Public opinion polls show that a growing number of Palestinians (65% of the population according to the most recent Khalil Shikaki poll this week) no longer believe that a two-state solution is possible. On my trip, virtually all of the speakers – pollsters, university professors, human rights activists, even tour guides – insisted that the two-state solution was dead. For most, this represents the ruin of their deepest hopes for a state of their own, even one that is territorially compromised. At the same time, however, there is increasingly open discussion, especially among younger people, of converting what was once a national liberation struggle into a civil rights struggle within the Israeli state that seems intent on annexing almost all of what is left of Palestine.
Again, an anecdote will make the point. Elias is a Palestinian carpenter, part of the Christian community in Bethlehem. Like many other Palestinians he has multiple Israeli-issued IDs: An identity card, a biometric card, and a security clearance card. Because he runs his own carpentry business, he also has a Businessman’s Card (BMC) and, because he does most of his work for the church, he also has church-generated documents that support his ability to go to Jerusalem to work on church properties. One day recently, Elias brought all these documents to the checkpoint between Bethlehem and his job in Jerusalem. The guard waved him away with the words “No. Rejected. Go back.” Elias inquired why, when he has been allowed to pass just the day before, he was being refused entry now. The guard refused to explain, insisting on saying only “Refused. Go back.” So Elias picked up his tools and turned to leave. “Wait,” called the guard, “come back and try again.” Elias returned, reinserted his fingers into the fingerprint machine and waited. “No, refused, go back,” said the guard. This unpleasant sequence, “come-here-try-again-no-refused” was repeated five times. Finally, the guard looked Elias in the eye and asked him “How do you feel when I do this to you, refuse you entry and make you go away and come back. Are you humiliated?” Elias took a moment to compose his reply. He smiled at the guard and said “Oh, this is perfectly fine with me because I can walk around. It’s you who’s stuck behind that desk.” Elias exhibits the quality Palestinians refer to as “sumud” or steadfastness.
Such steadfastness is the bedrock of Palestinian political life. Especially among younger Palestinians, it is linking itself, more and more, with anticipation of a civil rights struggle to come when Israel annexes the West Bank. One young woman expresses it thus: “We will say to Israel ‘Ok, Israel, you won. You have won all of the land. You have won all of the water. And, guess what else you’ve won? You’ve won all of us. Now where do we go to sign up for our voter registration cards and our health insurance cards?”
Unfortunately, the call for a civil rights struggle does not seem to have gotten much beyond this opening salvo and will need to be developed quickly should annexation and a collapse of the PA occur in the near future, as is very likely.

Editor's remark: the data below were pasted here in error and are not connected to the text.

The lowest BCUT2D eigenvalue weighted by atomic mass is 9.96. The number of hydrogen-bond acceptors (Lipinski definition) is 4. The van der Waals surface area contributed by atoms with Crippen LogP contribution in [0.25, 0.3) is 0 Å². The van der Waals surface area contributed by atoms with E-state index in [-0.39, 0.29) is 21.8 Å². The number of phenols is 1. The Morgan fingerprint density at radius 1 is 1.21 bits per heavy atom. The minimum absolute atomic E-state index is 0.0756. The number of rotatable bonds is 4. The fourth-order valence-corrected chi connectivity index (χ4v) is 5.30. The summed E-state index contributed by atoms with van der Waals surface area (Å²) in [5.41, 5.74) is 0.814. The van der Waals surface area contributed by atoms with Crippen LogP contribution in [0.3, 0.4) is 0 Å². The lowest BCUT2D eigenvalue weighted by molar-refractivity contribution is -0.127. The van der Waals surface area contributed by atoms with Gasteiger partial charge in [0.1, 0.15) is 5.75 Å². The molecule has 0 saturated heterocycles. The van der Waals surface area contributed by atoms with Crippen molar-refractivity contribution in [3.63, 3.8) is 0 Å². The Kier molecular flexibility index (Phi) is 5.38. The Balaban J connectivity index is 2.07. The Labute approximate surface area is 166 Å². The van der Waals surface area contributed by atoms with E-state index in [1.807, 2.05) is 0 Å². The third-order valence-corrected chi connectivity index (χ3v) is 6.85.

And that is where the role of Americans is important. As with the Israelis and the Palestinians, our politicians are doing more harm than good. Trump is off to the worst possible start, appointing an ambassador who is a champion of illegal settlements and promising to move the US Embassy to Jerusalem. Soft Zionists often describe the uncritical support America gives Israel as a case of “letting friends drive drunk.” In the case of the Trump administration, we can expect the American president to hand the driver a bottle of scotch along with the car keys. Nor is it easy to chart a course for a vigorous civil rights movement in Israel/Palestine or here, when both societies seem to be in the grip of a “post-factual” political climate in which rule of law has been gutted.
Popular resistance will be essential, but the form and substance of such resistance remains to be worked out. Amidst all this uncertainty, one point is clear. The place where human rights forms the common ground for joint action among Palestinians, Americans and Israelis is in the area of police practices. In 49 of 50 states (Hawaii being the sole exception) Israeli security consultants are training our city and state police. No wonder then, that U.S. police forces are looking and acting ever more like an occupying army. The slogan “from Ferguson (or North Dakota) to Palestine, Apartheid is a crime” rests on more than an idle juxtaposition of American and Palestinian civil rights. It rests instead on the recognition that the same forces, sometimes even the very same companies, are acting to suppress human rights in Palestine, in the United States, and against dissidents and refuseniks in Israel. It is from this recognition that a strategic popular resistance must begin.